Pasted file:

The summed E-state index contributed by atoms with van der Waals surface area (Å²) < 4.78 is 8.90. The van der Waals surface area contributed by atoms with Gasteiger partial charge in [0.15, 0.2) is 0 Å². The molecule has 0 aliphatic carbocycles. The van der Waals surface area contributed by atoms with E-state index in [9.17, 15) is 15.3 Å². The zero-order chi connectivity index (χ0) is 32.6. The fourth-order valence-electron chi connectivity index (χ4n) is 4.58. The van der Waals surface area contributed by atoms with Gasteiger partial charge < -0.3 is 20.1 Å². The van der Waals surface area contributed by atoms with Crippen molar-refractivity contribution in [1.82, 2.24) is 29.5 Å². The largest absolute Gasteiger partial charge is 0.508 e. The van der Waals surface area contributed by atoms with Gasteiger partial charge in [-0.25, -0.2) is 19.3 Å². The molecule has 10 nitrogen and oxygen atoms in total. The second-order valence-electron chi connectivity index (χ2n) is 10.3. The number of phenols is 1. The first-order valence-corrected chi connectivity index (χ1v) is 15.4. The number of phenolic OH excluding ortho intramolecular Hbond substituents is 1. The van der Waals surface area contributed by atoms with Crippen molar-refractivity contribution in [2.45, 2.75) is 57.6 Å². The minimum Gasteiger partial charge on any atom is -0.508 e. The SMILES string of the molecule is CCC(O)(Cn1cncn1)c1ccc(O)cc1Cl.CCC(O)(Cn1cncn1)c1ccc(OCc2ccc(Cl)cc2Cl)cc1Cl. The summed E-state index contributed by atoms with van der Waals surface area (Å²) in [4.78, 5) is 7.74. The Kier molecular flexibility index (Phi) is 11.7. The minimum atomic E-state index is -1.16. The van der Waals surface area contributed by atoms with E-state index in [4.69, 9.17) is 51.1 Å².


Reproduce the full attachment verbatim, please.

The summed E-state index contributed by atoms with van der Waals surface area (Å²) < 4.78 is 8.90. The van der Waals surface area contributed by atoms with Gasteiger partial charge in [0.15, 0.2) is 0 Å². The molecule has 0 aliphatic carbocycles. The van der Waals surface area contributed by atoms with E-state index in [9.17, 15) is 15.3 Å². The zero-order chi connectivity index (χ0) is 32.6. The fourth-order valence-electron chi connectivity index (χ4n) is 4.58. The van der Waals surface area contributed by atoms with Gasteiger partial charge < -0.3 is 20.1 Å². The van der Waals surface area contributed by atoms with Crippen molar-refractivity contribution in [1.82, 2.24) is 29.5 Å². The largest absolute Gasteiger partial charge is 0.508 e. The van der Waals surface area contributed by atoms with Gasteiger partial charge in [-0.25, -0.2) is 19.3 Å². The molecule has 10 nitrogen and oxygen atoms in total. The second-order valence-electron chi connectivity index (χ2n) is 10.3. The number of phenols is 1. The first-order valence-corrected chi connectivity index (χ1v) is 15.4. The number of phenolic OH excluding ortho intramolecular Hbond substituents is 1. The van der Waals surface area contributed by atoms with Crippen molar-refractivity contribution in [2.45, 2.75) is 57.6 Å². The minimum Gasteiger partial charge on any atom is -0.508 e. The SMILES string of the molecule is CCC(O)(Cn1cncn1)c1ccc(O)cc1Cl.CCC(O)(Cn1cncn1)c1ccc(OCc2ccc(Cl)cc2Cl)cc1Cl. The summed E-state index contributed by atoms with van der Waals surface area (Å²) in [4.78, 5) is 7.74. The Kier molecular flexibility index (Phi) is 11.7. The minimum atomic E-state index is -1.16. The van der Waals surface area contributed by atoms with E-state index in [4.69, 9.17) is 51.1 Å².